Smart SEO

(March 2009 Issue)





Smart SEO

URL Rewriting Using ASP.NET and IIS 6.0


By Jeffrey Hasan


Search Engine Optimization (SEO) has become the major driver for Uniform Resource Locator (URL) rewriting in Web sites. A URL is the online discoverable address for a Web resource, including Web pages, and Web-hosted documents and images. For simplicity, this article focuses on Web pages as the Web resource of primary concern.


In the world of online search engines, page rank and link equity are a measure of how relevant and popular a specific Web page is for a certain search request. High page rank is what enables your Web page to appear on the first page of Google search results, instead of the thirtieth. In the ultra-competitive world of online commerce, this difference is significant, as Web site visitors are most likely to select their Web site destination from the first or second pages of choices.


With SEO, the Web site becomes less important than a specific Web page, because search engines deconstruct your Web site into relevant pages. High page rank and link equity cannot be achieved overnight; instead, they must be earned over a period of time. And once earned, they must be preserved which means your Web page URLs cannot change. Otherwise, you must start rebuilding the page rank and link equity from the ground up.


URL rewriting enables your Web application to support SEO-friendly URLs and logical site navigation, while using a different physical navigation structure in the backend. URL rewriting also allows you to make necessary adjustments to your Web site navigation structure without compromising your search engine rankings.


Note: This article focuses on URL rewriting using IIS 6.0 and all versions of ASP.NET. The newer IIS 7.0 and ASP.NET 3.5 integrate differently and provide different options for URL rewriting. This will be the topic of a companion article to appear in a future issue of asp.netPRO.

What Is URL Rewriting?

URL rewriting involves intercepting an incoming HTTP request, then remapping the request to an alternate URL. URL rewriting can be performed at the Web server level or at the Web application level. At the Web server level, the URL rewriting is handled directly by Internet Information Server (IIS), in the case of Windows server platforms. At the Web application level, the URL rewriting may be handled at various points within the application execution workflow. Your choice of intercept point depends on the nature of the URL rewriting and the type of Web resource being requested.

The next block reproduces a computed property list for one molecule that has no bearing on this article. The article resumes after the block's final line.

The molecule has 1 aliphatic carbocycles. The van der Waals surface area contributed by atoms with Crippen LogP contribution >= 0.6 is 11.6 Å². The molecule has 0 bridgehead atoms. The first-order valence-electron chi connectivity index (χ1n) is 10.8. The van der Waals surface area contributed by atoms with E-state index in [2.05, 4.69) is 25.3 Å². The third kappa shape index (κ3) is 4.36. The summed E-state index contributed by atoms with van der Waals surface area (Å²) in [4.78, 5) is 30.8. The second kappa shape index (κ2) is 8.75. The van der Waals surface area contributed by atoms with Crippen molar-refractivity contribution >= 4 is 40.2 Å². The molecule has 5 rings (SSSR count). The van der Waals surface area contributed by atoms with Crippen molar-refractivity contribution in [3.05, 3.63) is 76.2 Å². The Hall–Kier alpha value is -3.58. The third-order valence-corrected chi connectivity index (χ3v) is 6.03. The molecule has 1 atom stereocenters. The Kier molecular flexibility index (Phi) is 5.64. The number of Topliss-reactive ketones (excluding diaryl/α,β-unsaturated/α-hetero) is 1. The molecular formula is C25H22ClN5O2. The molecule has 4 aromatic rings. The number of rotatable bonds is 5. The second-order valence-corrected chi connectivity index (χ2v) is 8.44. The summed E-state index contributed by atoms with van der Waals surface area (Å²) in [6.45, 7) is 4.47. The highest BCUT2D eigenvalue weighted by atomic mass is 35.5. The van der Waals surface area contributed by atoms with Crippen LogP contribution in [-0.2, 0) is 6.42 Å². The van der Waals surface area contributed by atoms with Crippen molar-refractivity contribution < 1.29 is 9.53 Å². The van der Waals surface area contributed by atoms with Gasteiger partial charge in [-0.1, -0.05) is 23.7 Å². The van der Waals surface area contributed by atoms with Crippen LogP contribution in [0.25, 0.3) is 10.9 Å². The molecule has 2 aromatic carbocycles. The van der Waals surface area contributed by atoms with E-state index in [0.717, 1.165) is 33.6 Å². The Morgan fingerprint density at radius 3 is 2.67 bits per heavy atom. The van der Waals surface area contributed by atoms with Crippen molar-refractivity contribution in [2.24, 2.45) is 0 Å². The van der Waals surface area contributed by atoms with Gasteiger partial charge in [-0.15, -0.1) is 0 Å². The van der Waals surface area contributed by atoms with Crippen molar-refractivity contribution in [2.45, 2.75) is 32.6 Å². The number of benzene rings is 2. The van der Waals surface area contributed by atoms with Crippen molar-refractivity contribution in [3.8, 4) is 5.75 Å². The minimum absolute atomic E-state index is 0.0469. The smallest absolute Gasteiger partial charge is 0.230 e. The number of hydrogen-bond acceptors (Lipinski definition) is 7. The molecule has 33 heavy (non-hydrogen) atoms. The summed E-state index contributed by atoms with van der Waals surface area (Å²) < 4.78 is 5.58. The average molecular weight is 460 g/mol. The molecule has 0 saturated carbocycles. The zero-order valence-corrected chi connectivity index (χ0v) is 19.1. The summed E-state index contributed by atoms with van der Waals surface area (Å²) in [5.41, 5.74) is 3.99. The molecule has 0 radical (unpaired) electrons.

What Is an SEO-friendly URL?

SEO-friendly URLs avoid using querystring parameters and use qualified path formats instead. Here s an example of an SEO-friendly (static) URL for an HP printer on an e-commerce site:


Here s an alternate (dynamic) URL for the same product, but constructed in an unfriendly way for SEO:


The contrast between the two URLs is clear: the friendly (static) URL has a simple path structure, whereas the unfriendly (dynamic) URL uses multiple querystring parameters. Search engines interpret unique combinations of query parameters as different Web pages, which dilute the relevance of the printers destination node within the e-commerce site.


Even better from an SEO perspective is to load up the product URL with rich keywords, as in:


This URL format preserves the SEO-friendly simple qualified path structure, and adds a keyword-rich sub-path section to the URL. In this example, 876543.html could correspond to a product identifier, such as a stock keeping unit (SKU).


Finally, you could eliminate the .html Web page file extension and publish a simplified SEO-friendly URL, as in:


In this example the product SKU is part of the URL, but is not called out as such. The Web server is instructed how to interpret this sub portion of the URL, and could in fact ignore everything that comes after the product SKU portion of the URL. In effect, the Web server considers the relevant URL to be:


In reality, this URL doesn t have to physically exist on the Web server. In fact, SEO-friendly URLs typically do not, being instead logical constructs that are tailored for the benefit of the search engine and the site visitor rather than the application developer.


Now you can see the need for a URL bridge mechanism that rewrites logical URLs into their associated physical URLs. This URL bridge will interpret incoming SEO-friendly logical URLs and map them on the Web server to the actual physical resource address. In the above example, the Web server could process the incoming SEO-friendly product URL, then redirect the user to the actual product page URL, as in: